Gaia by James Lovelock
The Gaia hypothesis (now Gaia Theory thanks to lots of scientific work, modelling and testing) was a real bolt from the blue for me. I was immediately hooked by the notion of a global, self-regulating geophysical/biological/climate mechanism. I didn’t fall however for any of the daft New Age additions which, to James Lovelock’s considerable annoyance, began to augment the original hypothesis as his ideas achieved mainstream recognition.
Gaia Theory has been made more sophisticated – in the manner of all scientific theories – as the decades have passed, but this original book presents all the core ideas. Later, stout-hearted fundamentalists like Richard Dawkins would mock the theory for being teleological, but Lovelock and his aides answered every question flung at them, to the great benefit of the theory as a whole. Though now called Earth System Theory, it has achieved mainstream recognition. Perhaps Gaia Theory was just too hippy-dippy…
Lovelock is unique. A fiercely independent scientist, it was his wide range of skills and experience that made him broad-minded enough to put together hunches, ideas and scientific observations into the fledgling Gaia hypothesis (why is the atmosphere of Mars so different to that of the Earth? How come the amount of oxygen in our atmosphere, despite oxygen’s considerably chemical reactivity, has remained constant over millions of years?).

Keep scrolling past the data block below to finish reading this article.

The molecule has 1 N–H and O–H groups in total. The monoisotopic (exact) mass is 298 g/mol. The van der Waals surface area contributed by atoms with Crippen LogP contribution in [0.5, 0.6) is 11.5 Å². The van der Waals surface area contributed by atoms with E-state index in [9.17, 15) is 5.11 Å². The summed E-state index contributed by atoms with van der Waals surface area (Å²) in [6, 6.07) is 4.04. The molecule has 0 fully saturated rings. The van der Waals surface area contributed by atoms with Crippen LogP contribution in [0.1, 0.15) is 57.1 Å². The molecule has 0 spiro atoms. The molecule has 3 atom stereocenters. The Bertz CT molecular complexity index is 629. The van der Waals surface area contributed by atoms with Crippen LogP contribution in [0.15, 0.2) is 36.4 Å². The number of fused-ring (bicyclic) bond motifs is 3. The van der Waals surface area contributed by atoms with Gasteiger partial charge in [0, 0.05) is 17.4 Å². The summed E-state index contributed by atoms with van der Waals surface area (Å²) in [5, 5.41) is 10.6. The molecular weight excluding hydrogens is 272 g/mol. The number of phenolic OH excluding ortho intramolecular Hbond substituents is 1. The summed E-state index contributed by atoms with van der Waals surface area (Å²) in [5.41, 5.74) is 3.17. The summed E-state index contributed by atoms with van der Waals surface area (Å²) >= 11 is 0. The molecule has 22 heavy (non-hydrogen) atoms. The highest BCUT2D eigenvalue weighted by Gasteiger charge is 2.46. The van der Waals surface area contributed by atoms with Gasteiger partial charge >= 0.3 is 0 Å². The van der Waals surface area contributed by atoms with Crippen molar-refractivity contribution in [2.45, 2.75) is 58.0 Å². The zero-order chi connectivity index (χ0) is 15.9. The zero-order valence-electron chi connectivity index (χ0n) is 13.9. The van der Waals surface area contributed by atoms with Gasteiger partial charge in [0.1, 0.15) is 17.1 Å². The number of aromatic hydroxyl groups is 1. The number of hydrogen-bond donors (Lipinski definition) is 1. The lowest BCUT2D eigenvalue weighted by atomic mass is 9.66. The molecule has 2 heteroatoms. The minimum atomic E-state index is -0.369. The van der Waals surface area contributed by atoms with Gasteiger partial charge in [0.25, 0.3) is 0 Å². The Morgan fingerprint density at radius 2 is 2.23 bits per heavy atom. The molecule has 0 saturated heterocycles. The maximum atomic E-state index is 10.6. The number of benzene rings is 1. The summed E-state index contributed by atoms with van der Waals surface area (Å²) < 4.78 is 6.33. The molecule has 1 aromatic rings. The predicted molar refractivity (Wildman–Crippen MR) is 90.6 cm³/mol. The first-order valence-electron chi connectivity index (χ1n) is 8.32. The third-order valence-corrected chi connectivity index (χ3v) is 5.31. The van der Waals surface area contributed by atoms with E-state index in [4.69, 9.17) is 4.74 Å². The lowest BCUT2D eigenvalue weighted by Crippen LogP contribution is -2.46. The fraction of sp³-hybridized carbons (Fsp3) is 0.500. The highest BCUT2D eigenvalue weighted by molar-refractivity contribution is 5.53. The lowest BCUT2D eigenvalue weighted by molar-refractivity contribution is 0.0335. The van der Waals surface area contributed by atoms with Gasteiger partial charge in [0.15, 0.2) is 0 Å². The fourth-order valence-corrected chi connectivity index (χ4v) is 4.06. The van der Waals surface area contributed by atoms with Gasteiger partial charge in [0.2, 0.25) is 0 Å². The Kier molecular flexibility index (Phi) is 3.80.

This book, and most of those which followed, helped open the eyes of the scientific community to the dangers of global warming, and much more. Though some of Lovelock’s later claims were themselves overheated, he was at least walking in the right direction. His remarkable autobiography Homage To Gaia explains a lot of the background to the development of the mind that teased Gaia out of our planet’s geophysical environment.
Decades on, it’s still a ground-breaking book.